Tel Aviv has sent copies of over 800 documents to Washington, not Baghdad, in a bid to claim compensation for Israeli citizens who "were forced to abandon their property".
A diaspora affairs ministry spokeswoman told Aljazeera.net on Tuesday that records have already been sent to the US State Department.
Comprising "a partial list of Jewish properties as well as hundreds of marriage and death certificates from between 1949 and 2001", the papers were found by US-led occupation forces in Baghdad.
They had been water-damaged and were difficult to decipher. Nevertheless, spokeswoman Rivka Kanarek said the documents "contribute to an evaluation of properties" in Baghdad.
Iraq's minister for reconstruction and planning, Bayan Sulagh, said on 31 March that Jews who left en masse "after coming under massive pressure in the wake of Israel's creation" would be entitled to reclaim their property.
"Everyone knows there used to be Jews in Iraq and they owned property. Under the law, every Iraqi has the right to reclaim what belongs to them."
But any compensation claim will necessarily have to look into the causes of the mass emigration.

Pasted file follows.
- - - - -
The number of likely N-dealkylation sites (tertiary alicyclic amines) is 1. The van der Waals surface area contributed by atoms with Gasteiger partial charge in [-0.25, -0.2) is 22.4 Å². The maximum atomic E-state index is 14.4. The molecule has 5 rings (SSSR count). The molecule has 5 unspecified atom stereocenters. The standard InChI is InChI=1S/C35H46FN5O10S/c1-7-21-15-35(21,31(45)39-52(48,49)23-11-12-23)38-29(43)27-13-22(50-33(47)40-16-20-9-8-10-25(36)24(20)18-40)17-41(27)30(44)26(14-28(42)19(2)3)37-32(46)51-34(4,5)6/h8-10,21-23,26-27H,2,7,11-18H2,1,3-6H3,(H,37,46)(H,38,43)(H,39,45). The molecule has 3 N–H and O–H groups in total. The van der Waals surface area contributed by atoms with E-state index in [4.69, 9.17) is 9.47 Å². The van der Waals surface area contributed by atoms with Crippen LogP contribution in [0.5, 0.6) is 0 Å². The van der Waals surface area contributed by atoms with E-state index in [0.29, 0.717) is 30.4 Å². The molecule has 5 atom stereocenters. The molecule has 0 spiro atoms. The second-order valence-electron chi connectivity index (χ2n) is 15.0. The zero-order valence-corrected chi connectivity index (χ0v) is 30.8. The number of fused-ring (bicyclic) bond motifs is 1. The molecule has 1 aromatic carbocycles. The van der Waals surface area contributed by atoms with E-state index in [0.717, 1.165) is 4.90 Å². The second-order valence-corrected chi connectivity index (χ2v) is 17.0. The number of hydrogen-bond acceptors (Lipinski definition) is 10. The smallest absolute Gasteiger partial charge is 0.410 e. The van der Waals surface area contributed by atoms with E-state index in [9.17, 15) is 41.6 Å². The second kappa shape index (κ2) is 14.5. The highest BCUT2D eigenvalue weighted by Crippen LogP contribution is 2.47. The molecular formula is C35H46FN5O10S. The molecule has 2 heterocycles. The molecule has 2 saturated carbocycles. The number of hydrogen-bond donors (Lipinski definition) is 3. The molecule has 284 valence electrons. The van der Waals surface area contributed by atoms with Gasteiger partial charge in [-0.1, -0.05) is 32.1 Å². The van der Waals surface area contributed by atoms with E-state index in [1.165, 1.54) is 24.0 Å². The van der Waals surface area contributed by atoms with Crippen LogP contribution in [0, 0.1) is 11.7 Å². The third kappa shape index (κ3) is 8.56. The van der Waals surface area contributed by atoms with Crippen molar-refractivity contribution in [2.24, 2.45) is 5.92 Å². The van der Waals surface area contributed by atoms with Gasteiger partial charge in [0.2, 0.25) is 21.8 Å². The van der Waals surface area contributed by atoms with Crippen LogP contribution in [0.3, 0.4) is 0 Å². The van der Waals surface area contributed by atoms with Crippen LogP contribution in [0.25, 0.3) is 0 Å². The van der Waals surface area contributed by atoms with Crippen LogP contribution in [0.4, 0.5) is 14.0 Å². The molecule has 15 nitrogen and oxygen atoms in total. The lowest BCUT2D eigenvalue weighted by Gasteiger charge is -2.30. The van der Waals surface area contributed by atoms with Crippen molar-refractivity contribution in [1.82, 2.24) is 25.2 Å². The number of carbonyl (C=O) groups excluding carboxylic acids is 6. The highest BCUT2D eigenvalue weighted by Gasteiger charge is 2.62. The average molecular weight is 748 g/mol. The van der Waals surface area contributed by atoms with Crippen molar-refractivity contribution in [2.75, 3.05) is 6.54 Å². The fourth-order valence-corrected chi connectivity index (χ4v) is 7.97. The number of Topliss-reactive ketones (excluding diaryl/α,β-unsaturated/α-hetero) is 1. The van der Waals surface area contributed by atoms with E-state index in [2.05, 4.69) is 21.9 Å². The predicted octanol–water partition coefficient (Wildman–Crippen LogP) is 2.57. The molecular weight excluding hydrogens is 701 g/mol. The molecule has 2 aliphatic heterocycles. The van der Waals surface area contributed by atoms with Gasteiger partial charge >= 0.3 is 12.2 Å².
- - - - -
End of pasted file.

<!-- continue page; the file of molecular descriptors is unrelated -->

There are less than two dozen Jews
left in Baghdad today
Why would a community of 120,000, settled for over 2000 years in Baghdad, suddenly abandon their homes?
The Jewish community was well integrated into Iraqi society, and generally prosperous. Yet during 1950 and 1951, more than 95% of the Jewish population left Iraq for Israel via airlifts known as Operation Ezra and Nehemiah.
But historians are now questioning the traditional Zionist explanation for the exodus.
Speaking at a Jewish Studies Conference in Australia earlier this year, historian Philip Mendes of Latrobe University dismissed as simplistic the Israeli claim that the exodus was a response to a long history of persecution.
He contends that the exodus from Iraq can also be attributed to numerous other factors, such as the prominent and popular identification of Jews with Communism and a British-Iraqi fear of political domination by the Soviet Union.
Nevertheless, Tel Aviv will continue to push for compensation over an exodus it may have partially helped to engineer while refusing to even consider financial compensation for the Palestinians who have been refugees for over half a century.
No disapora affairs ministry official was prepared to comment on the apparent paradox.